Jared, Oriana and Ned discuss Jared’s choice of topic: Melian. The wife of one of the three original Elves in the legendarium, she herself is not an elf but a Maia, one of the divine figures in that universe. So what exactly does that make her? An emo kid with a fondness for dark forests? An alien figure looking around at all the Children of Iluvatar that surround her? Or does she really just like nightingales a lot?
Jared’s doodle this episode: Melian.
Need to know more about Bryan Cogman? Here’s a recent Vanity Fair profile.
The Maiar hold an interesting role in the legendarium. Another famous Maia: Gandalf!
The Lady of the Lake—not just a Monty Python reference and joke.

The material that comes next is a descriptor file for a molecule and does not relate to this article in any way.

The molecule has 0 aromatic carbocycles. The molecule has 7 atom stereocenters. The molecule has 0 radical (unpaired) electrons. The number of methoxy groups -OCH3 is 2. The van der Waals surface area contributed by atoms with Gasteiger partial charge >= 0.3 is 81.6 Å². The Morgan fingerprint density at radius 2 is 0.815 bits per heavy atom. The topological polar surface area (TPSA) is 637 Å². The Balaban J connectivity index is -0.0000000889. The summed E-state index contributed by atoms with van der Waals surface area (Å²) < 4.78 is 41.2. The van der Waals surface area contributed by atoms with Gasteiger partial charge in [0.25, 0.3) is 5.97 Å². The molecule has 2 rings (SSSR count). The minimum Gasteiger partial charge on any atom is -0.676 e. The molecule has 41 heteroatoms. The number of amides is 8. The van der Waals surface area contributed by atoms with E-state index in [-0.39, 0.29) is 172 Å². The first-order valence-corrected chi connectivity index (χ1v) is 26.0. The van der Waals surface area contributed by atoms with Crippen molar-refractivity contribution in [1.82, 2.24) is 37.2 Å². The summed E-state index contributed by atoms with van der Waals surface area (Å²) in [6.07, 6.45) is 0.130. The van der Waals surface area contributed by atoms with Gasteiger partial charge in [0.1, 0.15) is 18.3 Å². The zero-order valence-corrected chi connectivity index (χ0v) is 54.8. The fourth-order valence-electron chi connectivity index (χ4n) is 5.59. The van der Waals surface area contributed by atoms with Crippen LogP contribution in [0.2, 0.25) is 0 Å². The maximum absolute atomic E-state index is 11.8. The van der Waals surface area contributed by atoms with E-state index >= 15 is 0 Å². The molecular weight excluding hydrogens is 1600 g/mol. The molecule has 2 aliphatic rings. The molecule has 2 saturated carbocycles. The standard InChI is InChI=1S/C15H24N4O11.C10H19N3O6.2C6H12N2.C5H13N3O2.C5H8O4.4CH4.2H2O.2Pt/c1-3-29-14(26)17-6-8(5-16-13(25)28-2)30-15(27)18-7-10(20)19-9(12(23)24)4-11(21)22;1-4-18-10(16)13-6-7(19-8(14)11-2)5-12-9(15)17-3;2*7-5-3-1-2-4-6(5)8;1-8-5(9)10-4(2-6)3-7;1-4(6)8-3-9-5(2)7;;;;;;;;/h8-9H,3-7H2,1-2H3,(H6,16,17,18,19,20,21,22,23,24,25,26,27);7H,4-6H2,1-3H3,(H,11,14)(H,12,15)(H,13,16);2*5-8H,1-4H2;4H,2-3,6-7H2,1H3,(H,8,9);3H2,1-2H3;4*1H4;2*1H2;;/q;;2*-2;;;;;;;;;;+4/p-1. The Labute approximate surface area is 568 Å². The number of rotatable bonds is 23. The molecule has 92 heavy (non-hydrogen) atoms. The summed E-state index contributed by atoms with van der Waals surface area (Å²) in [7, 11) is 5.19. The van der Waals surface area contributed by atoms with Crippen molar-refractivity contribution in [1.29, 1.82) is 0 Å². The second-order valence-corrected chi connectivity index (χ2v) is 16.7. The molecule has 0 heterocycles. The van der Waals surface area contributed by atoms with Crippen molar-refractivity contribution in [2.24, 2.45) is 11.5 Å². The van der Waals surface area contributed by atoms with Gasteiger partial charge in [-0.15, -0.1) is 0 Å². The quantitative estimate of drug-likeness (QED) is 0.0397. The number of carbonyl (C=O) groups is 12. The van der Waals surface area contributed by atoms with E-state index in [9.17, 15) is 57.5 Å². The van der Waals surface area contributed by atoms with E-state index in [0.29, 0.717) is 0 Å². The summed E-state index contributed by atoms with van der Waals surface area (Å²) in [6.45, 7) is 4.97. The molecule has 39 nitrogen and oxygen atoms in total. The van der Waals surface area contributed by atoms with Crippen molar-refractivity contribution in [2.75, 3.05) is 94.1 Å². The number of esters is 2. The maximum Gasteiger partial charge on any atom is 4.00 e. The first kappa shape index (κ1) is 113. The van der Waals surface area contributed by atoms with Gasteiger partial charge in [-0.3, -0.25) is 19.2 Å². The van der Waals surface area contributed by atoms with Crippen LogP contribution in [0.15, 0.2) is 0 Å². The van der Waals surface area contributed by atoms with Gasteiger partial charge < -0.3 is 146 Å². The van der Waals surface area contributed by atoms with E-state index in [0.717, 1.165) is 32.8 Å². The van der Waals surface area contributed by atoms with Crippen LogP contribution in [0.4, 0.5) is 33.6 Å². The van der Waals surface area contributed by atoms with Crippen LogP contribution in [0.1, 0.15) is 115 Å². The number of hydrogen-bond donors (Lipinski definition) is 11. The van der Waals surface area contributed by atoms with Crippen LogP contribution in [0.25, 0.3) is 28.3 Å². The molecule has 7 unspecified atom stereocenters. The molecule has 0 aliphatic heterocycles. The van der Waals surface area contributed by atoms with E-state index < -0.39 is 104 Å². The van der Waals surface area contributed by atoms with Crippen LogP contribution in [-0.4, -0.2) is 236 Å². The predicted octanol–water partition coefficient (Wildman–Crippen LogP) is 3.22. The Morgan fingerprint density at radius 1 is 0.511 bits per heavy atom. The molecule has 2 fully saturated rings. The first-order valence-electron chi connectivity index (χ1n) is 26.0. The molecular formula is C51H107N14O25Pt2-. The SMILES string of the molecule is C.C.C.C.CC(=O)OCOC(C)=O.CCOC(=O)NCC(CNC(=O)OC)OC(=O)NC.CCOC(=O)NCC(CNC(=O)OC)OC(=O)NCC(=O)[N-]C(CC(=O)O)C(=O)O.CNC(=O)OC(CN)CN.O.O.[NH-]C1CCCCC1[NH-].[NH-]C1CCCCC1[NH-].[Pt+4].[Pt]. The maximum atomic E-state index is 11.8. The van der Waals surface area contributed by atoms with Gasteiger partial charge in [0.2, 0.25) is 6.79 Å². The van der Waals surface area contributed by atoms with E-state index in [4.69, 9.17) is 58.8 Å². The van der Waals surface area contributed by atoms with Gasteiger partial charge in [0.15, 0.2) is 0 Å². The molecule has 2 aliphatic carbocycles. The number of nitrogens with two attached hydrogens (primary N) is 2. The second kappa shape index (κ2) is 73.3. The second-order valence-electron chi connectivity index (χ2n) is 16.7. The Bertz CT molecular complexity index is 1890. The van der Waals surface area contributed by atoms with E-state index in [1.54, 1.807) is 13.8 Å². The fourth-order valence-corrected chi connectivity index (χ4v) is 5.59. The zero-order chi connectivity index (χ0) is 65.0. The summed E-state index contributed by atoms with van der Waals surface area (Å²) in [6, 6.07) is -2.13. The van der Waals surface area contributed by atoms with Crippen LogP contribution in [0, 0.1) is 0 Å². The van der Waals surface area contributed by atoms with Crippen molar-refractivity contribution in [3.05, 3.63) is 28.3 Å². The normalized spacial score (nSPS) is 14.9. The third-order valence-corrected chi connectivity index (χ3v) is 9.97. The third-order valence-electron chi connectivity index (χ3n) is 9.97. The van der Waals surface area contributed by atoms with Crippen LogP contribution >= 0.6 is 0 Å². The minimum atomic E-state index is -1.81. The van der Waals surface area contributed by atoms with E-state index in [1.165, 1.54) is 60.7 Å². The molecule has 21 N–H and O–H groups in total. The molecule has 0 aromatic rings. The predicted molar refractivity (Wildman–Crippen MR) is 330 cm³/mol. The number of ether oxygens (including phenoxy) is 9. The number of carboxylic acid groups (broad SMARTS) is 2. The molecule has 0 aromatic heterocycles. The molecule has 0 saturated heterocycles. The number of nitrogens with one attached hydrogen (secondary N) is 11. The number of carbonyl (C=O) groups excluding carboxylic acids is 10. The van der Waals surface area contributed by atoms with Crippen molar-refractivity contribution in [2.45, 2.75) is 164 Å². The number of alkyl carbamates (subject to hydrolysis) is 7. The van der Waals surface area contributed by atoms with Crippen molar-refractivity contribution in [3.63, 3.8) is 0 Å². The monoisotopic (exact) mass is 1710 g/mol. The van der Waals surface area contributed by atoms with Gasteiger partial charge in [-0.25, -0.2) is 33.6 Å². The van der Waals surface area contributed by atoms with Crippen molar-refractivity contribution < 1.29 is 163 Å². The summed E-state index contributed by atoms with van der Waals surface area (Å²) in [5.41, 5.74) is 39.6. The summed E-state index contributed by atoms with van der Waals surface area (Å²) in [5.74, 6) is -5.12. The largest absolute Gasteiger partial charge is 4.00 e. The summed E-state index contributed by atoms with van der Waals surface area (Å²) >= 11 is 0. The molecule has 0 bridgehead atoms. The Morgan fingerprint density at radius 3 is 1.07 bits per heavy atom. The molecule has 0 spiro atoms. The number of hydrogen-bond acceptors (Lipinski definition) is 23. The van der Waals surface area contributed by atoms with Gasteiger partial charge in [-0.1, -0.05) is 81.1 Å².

Big Little Lies in Valinor could be a thing, sure.
Meet cutes! You know them even if you’ve never heard the term.
“Take My Breath Away”—for two hundred years, though?
Game of Thrones and decapitation—it was a thing.
The Sidhe (pronounced ‘shee’) are not to be trifled with.
I still love that the original version of Sauron was, indeed, a big black cat named Tevildo.
“My thoughts are not your thoughts,” aka Isaiah 55:8.
Not that we want to brush up on totalitarianism if we didn’t have to, but here we are.
Nightingales! They like to sing, you see.
And yes, Keats sure had a thing for nightingales.
The Valar and gender—this essay also contains the passage Oriana reads.
Homosociality in Tolkien will definitely be a subject for future episodes, trust us.
Like I say, read “Aldarion and Erendis” and the associated material for the next episode if you can via a copy of Unfinished Tales.
Revolutionary Road was first a noted novel critiquing the then-just-departed American 1950s, then a noted film some decades later. Either way, you want social, domestic and romantic angst to the full? You got it!
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